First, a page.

March 27, 2010

By Mike Cook
Special to NCAA.com

ST. PAUL, Minn. –
John Mitchell scored five goals in his previous 38 games this season.

He scored two more when it mattered most, including Saturday night, when Wisconsin beat St. Cloud State, 5-3, in the Division I Hockey West Region final to advance to the Frozen Four in Detroit next weekend.

The senior, who had one goal in his previous 24 games – Jan. 29 at Minnesota Duluth, said he wasn’t feeling the pressure to put the puck in the net. “Right now it’s about team and winning the regional and getting to the Frozen Four. I’ve just been trying to do my part, pick up my play when some of the other guys aren’t scoring and backing some of those players up.”

Ryan McDonagh, one of three Wisconsin captains, said Mitchell personifies what the 2009-10 Badger team is all about. It’s not one or two superstars; it is about 20 guys working together.
    
“Mitchy has done a lot of good things for us all year long, killing penalties, playing physical and always being a supporter of the other guys on the ice and on the bench, talking guys up,” McDonagh said. “Just because he hasn’t scored doesn’t mean he’s not part of this team and hasn’t done something for us.”

He hasn’t had to.

Wisconsin is evenly balanced offensively. Eight Badgers have 20 or more points; seven have 10 or more goals.
    
“When you get down to this time of year, you’re looking for offense from anybody,” coach Mike Eaves said. “John was playing well until maybe two or three weeks ago and picked it back up and was very effective for us this weekend. That’s the kind of thing you need to happen if you’re going to win these type of games. We had people step up at the right time.”
    
Eaves also singled out Aaron Bendickson as another player that hasn’t had the blazing stats, but was rewarded for his hard work.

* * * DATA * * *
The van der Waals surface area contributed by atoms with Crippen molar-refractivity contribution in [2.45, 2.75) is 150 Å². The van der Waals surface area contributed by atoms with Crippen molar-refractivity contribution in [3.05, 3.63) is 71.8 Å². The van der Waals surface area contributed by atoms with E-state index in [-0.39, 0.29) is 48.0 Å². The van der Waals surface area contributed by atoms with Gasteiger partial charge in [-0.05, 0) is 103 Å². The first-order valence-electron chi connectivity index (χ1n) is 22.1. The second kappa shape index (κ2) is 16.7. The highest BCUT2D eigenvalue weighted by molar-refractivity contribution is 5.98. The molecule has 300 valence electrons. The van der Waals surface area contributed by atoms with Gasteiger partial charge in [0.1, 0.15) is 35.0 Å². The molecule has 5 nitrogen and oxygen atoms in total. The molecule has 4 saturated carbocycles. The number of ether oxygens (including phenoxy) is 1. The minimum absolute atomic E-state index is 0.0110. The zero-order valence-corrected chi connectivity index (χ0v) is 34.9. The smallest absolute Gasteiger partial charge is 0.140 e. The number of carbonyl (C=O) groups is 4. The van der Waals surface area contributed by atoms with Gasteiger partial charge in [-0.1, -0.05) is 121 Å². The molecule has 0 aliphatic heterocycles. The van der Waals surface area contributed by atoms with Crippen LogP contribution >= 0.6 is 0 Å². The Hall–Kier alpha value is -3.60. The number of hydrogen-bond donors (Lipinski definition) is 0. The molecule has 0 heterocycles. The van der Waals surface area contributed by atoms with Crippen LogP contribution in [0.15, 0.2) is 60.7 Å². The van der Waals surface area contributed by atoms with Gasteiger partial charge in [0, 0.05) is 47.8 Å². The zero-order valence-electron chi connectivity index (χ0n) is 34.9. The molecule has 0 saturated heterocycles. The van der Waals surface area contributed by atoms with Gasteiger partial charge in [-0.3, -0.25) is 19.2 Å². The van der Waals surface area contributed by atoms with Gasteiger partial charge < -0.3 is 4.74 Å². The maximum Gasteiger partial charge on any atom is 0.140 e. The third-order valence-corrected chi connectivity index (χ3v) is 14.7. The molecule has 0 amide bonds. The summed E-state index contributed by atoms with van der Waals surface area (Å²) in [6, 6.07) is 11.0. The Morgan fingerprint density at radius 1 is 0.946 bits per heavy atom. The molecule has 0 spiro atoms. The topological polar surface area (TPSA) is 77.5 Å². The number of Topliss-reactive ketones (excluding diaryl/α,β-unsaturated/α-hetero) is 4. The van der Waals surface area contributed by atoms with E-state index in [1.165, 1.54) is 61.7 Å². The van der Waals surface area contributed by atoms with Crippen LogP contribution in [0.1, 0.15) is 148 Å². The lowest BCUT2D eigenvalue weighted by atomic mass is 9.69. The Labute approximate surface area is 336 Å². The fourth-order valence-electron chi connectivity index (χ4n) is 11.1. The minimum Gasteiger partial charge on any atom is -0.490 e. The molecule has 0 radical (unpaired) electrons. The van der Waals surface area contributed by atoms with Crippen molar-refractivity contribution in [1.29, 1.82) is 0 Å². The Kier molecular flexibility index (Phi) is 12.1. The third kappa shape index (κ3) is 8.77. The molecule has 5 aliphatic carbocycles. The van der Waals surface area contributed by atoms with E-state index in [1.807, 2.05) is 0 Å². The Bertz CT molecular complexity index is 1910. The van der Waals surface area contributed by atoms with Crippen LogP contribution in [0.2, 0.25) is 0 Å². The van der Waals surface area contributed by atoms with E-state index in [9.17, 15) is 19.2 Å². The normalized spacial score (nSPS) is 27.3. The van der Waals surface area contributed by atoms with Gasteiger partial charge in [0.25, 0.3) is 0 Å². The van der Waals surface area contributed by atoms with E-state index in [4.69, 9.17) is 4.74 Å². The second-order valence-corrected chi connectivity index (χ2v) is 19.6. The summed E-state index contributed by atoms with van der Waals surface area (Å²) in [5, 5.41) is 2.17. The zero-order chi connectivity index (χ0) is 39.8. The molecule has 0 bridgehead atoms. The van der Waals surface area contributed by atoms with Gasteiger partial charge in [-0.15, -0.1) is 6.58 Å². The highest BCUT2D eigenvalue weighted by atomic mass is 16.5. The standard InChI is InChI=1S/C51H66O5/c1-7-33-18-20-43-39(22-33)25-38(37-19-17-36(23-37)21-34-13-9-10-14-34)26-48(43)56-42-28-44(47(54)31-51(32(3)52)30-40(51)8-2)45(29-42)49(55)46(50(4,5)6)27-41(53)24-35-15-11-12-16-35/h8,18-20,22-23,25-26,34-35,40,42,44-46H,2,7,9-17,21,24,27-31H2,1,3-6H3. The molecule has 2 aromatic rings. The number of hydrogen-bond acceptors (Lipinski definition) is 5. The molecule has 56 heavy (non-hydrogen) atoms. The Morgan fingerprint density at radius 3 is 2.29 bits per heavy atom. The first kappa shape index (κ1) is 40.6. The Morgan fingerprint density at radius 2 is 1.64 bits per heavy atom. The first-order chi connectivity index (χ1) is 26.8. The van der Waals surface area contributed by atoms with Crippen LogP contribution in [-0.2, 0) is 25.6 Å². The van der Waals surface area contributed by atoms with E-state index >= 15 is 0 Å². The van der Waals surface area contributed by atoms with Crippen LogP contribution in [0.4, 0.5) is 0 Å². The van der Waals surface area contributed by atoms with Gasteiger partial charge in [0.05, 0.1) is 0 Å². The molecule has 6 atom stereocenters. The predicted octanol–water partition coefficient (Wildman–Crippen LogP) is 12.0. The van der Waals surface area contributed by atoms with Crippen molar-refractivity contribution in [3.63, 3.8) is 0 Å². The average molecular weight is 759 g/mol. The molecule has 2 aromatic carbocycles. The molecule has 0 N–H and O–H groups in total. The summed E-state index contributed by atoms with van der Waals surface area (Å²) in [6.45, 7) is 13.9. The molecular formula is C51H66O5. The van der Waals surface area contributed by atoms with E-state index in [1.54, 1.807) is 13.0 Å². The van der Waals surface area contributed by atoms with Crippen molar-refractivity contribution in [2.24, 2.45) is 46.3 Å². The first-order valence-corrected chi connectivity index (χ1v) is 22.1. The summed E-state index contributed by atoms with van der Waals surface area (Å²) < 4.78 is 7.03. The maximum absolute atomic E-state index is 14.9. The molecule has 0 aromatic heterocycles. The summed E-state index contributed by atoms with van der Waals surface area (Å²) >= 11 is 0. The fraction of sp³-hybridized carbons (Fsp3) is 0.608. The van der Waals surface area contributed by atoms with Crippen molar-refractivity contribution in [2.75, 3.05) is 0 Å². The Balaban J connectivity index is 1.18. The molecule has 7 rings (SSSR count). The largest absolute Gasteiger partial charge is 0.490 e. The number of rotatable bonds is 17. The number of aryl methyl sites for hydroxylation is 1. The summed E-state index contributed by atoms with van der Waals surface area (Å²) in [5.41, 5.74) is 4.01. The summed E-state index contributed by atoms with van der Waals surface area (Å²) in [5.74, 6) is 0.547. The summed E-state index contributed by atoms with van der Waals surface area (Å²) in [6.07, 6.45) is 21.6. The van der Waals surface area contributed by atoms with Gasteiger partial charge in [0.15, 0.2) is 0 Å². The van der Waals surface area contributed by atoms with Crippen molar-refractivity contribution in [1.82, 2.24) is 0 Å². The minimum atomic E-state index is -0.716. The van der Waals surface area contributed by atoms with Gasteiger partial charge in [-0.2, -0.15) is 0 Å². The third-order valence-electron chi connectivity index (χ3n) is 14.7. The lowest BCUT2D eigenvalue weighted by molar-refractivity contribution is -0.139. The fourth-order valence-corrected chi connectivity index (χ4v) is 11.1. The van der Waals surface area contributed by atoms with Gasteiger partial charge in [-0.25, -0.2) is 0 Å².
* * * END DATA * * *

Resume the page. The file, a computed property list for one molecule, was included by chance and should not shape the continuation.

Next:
Bendickson, a third-line center, scored the empty-netter to clinch the win Saturday. The senior has nine goals and nine assists this year, after having going 8-10-18 in his first three seasons in Madison.
    
“You look at a guy like Aaron Bendickson and see where he has gone as a young man in his four years here,” Eaves said. “He has an open net and he bounces it off the outside of the post. Two years ago he might not have responded like he did. But he got back out there again and he was a man possessed. He made it up for it; he was ready for his next shift and as a result got a big goal for us.”

Blake Geoffrion, who has six goals in six postseason games and has garnered many of the headlines with his 27-goal campaign, said the team effort has been strong since the first day of practice, when guys like he, Mitchell, Bendickson, Andy Bohmbach and Ben Street arrived in Madison.

“It’s been four years for us, and every summer we’ve been there working out,” he said. “All the hours that we put in, and then throughout the season, I’m so proud of every one of these guys.”

NOT LEE’S NIGHT:
It had been a pretty good 2010 for St. Cloud State’s Mike Lee, but he won’t want to remember his final game of the campaign.
    
One night after stopping 42 shots in a double-overtime win over Northern Michigan, the freshman, who was the goaltender on Team USA’s win at the 2010 World Junior Championships, allowed three goals on eight shots before being pulled 15:21 into the game and replaced by Dan Dunn.

Lee, who stopped 37 shots to blank Wisconsin last weekend, and Dunn, a junior, had alternated most of the season, but Lee had started six straight games.

Coach Bob Motzko said that was nothing against Dunn, rather it was Lee stepping forward in practice and performing in big games. “Mike’s been so strong in the past, he shut Wisconsin out last week and we had to go back to him.”

Like the rest of his team, Motzko said fatigue may have played a factor in Lee’s slow start.

“We made the change for a fresh body. Dan held the fort in for us.”